I broke another shovel yesterday. Around here they have a half life of one month, scoops, spades, hoes, and rakes, all suffer the same fate; premature death by clay soil, heavy gravel and the desire to finish the task at hand.
My field welder and I erected three hundred feet of 2 7/8th inch pipe fence last week. At seventy five dollars an hour, I like to keep him welding constantly, I labor for him. I spent six hours behind a hand grinder on Memorial Day, smoothing welds and steel brushing rusty pipe. The feeling is slowly returning to my finger tips. After the fence was done, we welded up my stack wagon and reinforced the frame on the solar array.
Robin is a painting fool, spreading white latex enamel on everything we weld. I can’t grind fast enough for her, (I really need to teach that girl how to grind.) If the wind ever subsides, I’ll get up on the house to stain the dormers and tighten the screws holding down the metal roof — that is if I don’t have to cut hay first.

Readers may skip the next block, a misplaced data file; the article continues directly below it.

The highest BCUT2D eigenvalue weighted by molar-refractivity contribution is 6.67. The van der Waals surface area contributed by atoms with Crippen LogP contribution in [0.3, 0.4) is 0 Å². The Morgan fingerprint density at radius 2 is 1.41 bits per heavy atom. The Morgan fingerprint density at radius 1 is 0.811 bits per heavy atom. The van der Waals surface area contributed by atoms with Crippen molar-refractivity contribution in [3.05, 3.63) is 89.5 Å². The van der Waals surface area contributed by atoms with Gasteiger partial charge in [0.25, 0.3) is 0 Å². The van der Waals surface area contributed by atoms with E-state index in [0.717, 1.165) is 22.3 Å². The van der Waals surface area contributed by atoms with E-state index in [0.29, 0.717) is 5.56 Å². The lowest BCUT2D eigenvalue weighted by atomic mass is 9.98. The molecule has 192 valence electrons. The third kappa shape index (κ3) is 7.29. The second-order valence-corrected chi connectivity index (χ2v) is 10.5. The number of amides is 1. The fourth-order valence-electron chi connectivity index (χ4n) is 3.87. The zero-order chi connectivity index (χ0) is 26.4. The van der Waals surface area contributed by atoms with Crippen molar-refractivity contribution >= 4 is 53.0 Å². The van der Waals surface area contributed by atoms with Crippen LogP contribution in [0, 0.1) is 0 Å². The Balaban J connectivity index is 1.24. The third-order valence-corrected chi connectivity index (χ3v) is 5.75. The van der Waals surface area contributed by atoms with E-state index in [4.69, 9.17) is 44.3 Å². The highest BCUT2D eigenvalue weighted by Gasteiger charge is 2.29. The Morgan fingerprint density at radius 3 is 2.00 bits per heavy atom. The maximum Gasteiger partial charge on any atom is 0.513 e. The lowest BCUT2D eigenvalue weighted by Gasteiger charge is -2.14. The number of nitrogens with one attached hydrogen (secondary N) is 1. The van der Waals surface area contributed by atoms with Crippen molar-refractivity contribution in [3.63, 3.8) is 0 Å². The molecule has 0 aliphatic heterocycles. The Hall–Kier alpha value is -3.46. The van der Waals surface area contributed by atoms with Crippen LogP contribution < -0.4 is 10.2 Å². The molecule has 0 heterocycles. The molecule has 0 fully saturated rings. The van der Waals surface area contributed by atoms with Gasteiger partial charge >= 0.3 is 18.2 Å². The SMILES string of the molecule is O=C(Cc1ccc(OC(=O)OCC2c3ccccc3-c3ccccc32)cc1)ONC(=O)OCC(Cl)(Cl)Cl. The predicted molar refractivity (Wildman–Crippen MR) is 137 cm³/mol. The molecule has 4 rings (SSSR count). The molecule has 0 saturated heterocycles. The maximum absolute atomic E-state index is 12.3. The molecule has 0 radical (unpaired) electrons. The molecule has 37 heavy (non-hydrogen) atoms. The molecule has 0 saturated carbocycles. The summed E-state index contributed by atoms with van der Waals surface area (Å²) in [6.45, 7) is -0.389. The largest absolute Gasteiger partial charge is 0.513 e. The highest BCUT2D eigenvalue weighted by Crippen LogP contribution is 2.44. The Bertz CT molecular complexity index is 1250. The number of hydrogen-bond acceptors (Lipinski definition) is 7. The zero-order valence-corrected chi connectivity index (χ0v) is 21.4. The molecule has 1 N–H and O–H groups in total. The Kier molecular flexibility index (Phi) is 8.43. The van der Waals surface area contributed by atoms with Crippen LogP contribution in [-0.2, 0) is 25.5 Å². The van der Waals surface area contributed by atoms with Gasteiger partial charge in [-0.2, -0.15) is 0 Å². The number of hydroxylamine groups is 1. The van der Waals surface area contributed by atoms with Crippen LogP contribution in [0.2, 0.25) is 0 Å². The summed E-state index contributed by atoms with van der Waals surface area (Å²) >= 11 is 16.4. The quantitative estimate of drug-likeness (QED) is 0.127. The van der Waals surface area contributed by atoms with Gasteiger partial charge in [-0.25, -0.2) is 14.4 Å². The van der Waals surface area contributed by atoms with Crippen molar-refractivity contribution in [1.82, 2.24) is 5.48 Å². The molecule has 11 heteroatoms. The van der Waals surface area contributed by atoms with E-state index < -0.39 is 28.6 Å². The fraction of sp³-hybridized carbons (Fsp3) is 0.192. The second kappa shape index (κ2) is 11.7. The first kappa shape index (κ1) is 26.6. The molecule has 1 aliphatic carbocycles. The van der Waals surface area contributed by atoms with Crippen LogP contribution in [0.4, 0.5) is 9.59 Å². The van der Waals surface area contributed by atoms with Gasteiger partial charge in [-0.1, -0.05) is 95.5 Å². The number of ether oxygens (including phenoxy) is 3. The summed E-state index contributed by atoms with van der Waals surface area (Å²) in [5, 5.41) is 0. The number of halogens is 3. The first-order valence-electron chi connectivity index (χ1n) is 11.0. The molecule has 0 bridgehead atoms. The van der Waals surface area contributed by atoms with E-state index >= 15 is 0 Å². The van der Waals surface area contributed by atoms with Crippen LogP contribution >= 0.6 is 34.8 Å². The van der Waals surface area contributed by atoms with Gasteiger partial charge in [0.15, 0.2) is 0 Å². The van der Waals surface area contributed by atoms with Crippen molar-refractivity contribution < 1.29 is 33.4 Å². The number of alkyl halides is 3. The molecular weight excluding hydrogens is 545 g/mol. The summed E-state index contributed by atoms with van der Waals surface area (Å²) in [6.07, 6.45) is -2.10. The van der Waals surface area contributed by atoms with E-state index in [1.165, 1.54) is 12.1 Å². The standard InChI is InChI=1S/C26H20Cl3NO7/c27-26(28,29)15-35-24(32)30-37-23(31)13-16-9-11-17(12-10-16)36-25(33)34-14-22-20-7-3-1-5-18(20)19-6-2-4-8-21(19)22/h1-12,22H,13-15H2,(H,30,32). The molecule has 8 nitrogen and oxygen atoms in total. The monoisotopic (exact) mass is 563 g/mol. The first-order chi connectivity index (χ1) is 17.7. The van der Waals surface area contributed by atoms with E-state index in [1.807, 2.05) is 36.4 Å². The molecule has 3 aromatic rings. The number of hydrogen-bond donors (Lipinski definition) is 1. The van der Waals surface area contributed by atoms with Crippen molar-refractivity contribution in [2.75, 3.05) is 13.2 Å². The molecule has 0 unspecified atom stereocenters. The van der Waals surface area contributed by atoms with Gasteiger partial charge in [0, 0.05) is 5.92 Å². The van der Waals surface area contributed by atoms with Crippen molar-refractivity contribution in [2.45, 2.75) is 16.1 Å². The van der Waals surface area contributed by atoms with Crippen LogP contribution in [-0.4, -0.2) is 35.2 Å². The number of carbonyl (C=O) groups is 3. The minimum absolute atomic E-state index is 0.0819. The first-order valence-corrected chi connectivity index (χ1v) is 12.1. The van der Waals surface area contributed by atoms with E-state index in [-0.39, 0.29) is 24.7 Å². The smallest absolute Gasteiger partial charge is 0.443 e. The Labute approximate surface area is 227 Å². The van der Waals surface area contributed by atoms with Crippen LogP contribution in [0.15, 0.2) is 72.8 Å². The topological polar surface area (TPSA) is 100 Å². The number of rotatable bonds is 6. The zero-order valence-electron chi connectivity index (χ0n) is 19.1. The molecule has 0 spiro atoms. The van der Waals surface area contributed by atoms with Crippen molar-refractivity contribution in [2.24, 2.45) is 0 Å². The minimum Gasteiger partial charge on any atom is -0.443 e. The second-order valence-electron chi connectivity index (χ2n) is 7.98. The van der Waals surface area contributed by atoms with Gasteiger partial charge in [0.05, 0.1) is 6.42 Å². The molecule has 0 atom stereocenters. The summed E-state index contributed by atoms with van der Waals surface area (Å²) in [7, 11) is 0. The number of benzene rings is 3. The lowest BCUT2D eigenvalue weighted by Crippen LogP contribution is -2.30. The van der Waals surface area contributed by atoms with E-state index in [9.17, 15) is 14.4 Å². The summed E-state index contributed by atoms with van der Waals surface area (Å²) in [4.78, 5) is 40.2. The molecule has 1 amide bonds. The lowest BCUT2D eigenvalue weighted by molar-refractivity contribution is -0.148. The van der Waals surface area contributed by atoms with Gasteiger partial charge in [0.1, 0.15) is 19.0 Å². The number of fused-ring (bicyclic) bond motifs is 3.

All of our vegetable plants are sitting in the sun room getting root bound in their pots. We need to plant that garden soon! I long for an easier chore like . . . cutting, splitting, and stacking five cords of fire wood. If all of this sounds laborious it’s a typical summer at the ranch. What . . . you don’t believe me? Come and see my broken shovel collection. I wish someone would invent a shovel I can’t break.